Smyrna is a classic Channel dive and one of the only clippers known to lie in these waters. It rests in an area known as the Rips (so called because of overfalls and eddies swirling over rough ground) that often produces great visibility.
It’s about 15 miles south-east of Anvil Point, south of the Needles off the Isle
of Wight.
David Wendes, Nick Legras, Danny Purchase, Mark Ekins and I were the first to set eyes on this fabulous shipwreck, but the sands are still shifting and every season something new could be revealed. And in case you were wondering, I did eventually pass my apprenticeship with the Master!

Dave Wendes runs dives to the Smyrna aboard Wight Spirit – and even throws in apprenticeships free of charge! Check, or contact Ian Taylor of Skin Deep Diving, who also visits the wreck from Weymouth,

There is no precise definition of “clipper”, but the term usually refers to a ship designed for speed rather than economic cargo-carrying. With fine lines and sharp hulls, clippers were sensitive to light air, and in the hands of a talented captain they would ghost through smooth seas when heavier, bulkier ships lay becalmed.
To maintain high speed, a clipper required huge spreads of canvas and large crews. Most were three-masters that, unlike barques, carried both square-rig and spanker sails on the mizzen.
Clippers could make 16 knots in good conditions, and their average speed on a long haul could be surpassed only by the meanest steamship.
The record 71-day passage of the Cutty Sark from Australia to England represents an average of only 8 knots.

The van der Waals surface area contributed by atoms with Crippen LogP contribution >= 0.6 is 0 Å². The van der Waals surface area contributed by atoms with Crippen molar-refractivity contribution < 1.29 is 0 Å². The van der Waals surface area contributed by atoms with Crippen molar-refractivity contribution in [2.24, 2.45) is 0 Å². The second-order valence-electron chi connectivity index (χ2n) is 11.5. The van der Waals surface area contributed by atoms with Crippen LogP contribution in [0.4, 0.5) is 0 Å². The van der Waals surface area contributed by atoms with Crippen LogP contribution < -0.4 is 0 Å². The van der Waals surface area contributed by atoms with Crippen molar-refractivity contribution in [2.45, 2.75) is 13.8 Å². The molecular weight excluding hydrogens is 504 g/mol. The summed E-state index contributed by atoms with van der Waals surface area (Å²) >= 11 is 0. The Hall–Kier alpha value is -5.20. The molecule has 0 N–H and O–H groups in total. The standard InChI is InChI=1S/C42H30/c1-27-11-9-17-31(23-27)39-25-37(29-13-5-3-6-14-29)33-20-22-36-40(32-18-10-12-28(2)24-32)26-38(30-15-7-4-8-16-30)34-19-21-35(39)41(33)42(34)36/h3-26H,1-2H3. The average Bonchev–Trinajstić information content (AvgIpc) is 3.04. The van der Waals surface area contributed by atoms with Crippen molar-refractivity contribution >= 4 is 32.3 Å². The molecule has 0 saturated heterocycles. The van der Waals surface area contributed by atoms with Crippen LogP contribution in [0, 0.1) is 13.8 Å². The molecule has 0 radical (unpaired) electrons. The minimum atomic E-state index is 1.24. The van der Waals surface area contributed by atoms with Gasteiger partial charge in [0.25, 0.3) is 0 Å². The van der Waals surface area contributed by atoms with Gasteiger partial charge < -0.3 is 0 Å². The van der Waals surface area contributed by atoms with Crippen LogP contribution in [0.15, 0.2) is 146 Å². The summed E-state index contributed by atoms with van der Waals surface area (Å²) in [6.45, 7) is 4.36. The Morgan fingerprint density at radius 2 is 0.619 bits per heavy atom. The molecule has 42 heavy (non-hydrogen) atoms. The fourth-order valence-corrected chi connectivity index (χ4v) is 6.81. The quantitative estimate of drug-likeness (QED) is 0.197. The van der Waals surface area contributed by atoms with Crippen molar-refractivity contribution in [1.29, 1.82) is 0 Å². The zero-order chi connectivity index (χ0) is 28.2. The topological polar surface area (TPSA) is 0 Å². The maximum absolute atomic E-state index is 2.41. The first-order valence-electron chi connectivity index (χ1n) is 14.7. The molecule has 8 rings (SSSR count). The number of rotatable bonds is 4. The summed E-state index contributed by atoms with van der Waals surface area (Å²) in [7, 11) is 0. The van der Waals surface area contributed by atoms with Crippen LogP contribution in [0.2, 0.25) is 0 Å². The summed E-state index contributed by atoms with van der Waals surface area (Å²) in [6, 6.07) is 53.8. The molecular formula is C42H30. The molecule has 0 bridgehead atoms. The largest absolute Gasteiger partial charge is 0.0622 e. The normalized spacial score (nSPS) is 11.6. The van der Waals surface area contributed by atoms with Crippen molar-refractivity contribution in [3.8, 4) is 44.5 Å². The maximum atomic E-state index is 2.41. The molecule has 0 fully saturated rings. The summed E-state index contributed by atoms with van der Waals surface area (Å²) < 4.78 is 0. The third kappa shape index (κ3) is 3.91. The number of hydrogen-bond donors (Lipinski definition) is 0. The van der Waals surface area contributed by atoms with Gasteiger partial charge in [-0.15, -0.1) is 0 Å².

The golden age of the clipper coincided with the Crimean War, when most available steamers went on lucrative government time-charter. Clippers built for the China tea trade were finer and faster than Australian wool-carriers.
In 1848, Californian gold strikes drew people from all over the world to stake their claims. Complete crews deserted their ships in San Francisco and made for the gold mines. Every conceivable type of ship was diverted to brave the storms of Cape Horn to reach the West Coast, and passenger and freight rates rose to levels that justified owners sending their ships empty from San Francisco to China to load tea for London.
Clipper-building in America reached its zenith in 1853, when 48 ships were completed for the California trade. “China Birds” fared poorly on the Australian run. Iron construction enabled the existing fuller-bodied design to be stretched, increasing capacity to some 3000-tons and improving sailing characteristics by the addition of a fourth “jigger” mast.
When the Suez Canal opened in 1869, it struck the greatest single blow to sail in the face of the march of steam.